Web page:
A Day at the Races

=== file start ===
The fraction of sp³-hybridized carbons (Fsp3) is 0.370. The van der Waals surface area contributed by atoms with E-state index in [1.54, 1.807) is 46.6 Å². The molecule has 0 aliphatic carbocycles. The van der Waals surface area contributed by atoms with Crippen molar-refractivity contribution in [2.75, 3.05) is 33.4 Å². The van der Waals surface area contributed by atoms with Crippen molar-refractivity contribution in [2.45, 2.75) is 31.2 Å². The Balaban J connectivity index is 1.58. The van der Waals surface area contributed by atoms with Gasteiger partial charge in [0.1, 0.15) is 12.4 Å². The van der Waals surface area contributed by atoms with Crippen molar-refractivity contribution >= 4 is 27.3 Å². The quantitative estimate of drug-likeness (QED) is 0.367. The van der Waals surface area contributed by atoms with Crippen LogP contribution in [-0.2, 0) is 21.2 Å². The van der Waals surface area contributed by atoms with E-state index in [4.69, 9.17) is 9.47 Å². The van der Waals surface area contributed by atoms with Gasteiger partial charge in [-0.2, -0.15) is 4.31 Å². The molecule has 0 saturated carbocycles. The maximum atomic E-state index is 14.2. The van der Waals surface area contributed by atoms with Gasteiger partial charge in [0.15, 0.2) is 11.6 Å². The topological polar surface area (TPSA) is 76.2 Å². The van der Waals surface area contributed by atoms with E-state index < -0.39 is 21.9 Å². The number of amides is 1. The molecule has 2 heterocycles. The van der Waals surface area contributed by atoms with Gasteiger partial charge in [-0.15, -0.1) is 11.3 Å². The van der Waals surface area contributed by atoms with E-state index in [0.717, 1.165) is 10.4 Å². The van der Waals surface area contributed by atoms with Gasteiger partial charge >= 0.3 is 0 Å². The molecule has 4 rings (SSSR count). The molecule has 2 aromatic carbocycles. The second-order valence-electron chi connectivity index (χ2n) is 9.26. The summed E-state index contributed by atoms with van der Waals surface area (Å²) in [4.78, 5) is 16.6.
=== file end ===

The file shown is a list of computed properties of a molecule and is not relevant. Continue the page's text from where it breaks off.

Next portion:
'So, David, back to the race ... how do you feel Something Perfect will do?' I'm standing on a small green, speaking with Jonno from Channel 4 Racing about a horse running in the next race to start; the 3:15 at Newmarket on Saturday the 20th June ... and I've never so much as stepped foot at a Race before! So how did this happen? Since when was I a Channel 4 pundit on the races? It all started because I was enjoying a nice weekend away with an actor friend, Frazer Hines, and we decided to spend the Saturday at Newmarket, which is where Frazer has his stud farm. So Sam, Frazer and I all roll off down to Newmarket on the Saturday. I am as green as anything, not having a clue what to expect. Sam had booked tickets for the Premier enclosure, so we finally figured out how to get in there and of course the first thing we did was get a jug of Pimms and settled down to watch the first race, and study the horses running that day. For me, it was all a case of seeing which one had the best name, but horses called things like 'TARDIS Travel' or 'Tennant's Fancy' weren't listed ... so I had no idea. Then Frazer spotted that a horse owned by a friend of his was running, so he decided to make a call ... seconds later, he's back with a big smile ... his friend's wife was there, and she had invited us into the paddock to see the horses with the other members of the Silver Lining Syndicate before the race. Now, to me, a paddock is a big straw-filled area bounded by wooden fences like you see on telly ... and I imagined we'd perhaps be sidestepping the piles of dung and trying to avoid getting trampled by these racehorses, all fired up before the race. Not at all ... the paddock is apparently a lovely big grassy area with a sort of track around it, where the grooms lead the horses next up to race, warming them up and getting them ready. So we wandered in there and stood watching the horses going around us. The horse owned by Frazer's friend was called Polly, and raced under the name 'Something Perfect' and she looked very smart. In fact, she won the 'best turned out' prize and we all applauded politely. Then the jockey arrived and we had a chat before he headed off to get on Polly to ride her down to the starting gates for the race. But Polly was having none of it. She got a little skittish and kicked out ... not at all a happy horse. The jockey hopped off and calmed her, and then led her out onto the racetrack before mounting her again and riding off to the start. We then decided we ought to put a bet on her, after all, the syndicate which owned her had been kind to us and ... well ... you just do that sort of thing don't you. So we popped out to the betting huts and Sam put a small bet on her. I nipped to the loo, and when I emerged, Frazer was standing by a fence. 'Here he is,' says Frazer. A nice gentleman on the other side of the fence says, 'Oh yes, hello, good afternoon, I understand you write for Doctor Who?' I smile, I often get this ... 'No, not for Doctor Who, about Doctor Who. I'm a sort of historian?' 'Oh very good, come round here then ...' So I look at Frazer, slightly perplexed, and he nods and smiles, so off I trot to the other side of the barrier. There to stand next to the nice gentleman, who seems to be called Jonno. Next thing I know there's a microphone thrust under my nose with a big Channel 4 logo on it. I look up, and there's a TV camera pointing at me. Oh crikey! The questions start with some stuff about Doctor Who ... that's fine ... I can deal with those. 'I understand you've travelled all over the world with the show ...' Eh? How could he possibly have known that! So I say something about conferences taking place in LA and that it's great the show has such a global following. And then he asks me about the horse ... I couldn't remember its name ... nor even the name it raced under ... at that point I couldn't even remember if it was a boy or a girl! We had enjoyed a jug of Pimms remember. I mention that the horse seemed a little skittish, but the jockey had sorted it, and we hoped she'd do well in the race ... Then Jonno asks me who else is in the Syndicate ... erm ... um ... but you can't do that on telly can you. So I say that there's quite a few people in it, including TV actor Frazer Hines who is here today ... Jonno seems happy ... he closes the chat and we return to the studio to watch the race. I thank Jonno and return to Frazer, now joined by Sam, who are laughing their faces off. 'You have to be the biggest bulls**tter going, David,' says Frazer when he can speak. 'I'm glad they didn't ask you how the syndicate named the horse!' So was I!! As it happened, 'Something Perfect' came third in the race. Beaten by 'Cosmopolitan' in first place, and 'Penzena' in second. There was a bit of a flurry, as the jockey on 'Penzena' was apparently seen smacking 'Something Perfect' in the face with his riding crop during the race, however on playback, the officials decided it was accidental as the horses were all close together on the track ... but then as there were only 8 horses running in the race, bets only paid on the top two places ... so we were robbed! Like I said to Frazer on our way back, the races have been spoiled for me now as I think you always get to see the horses before and after the races, get to go in the owners' enclosure, drink Pimms and appear on Channel 4 ...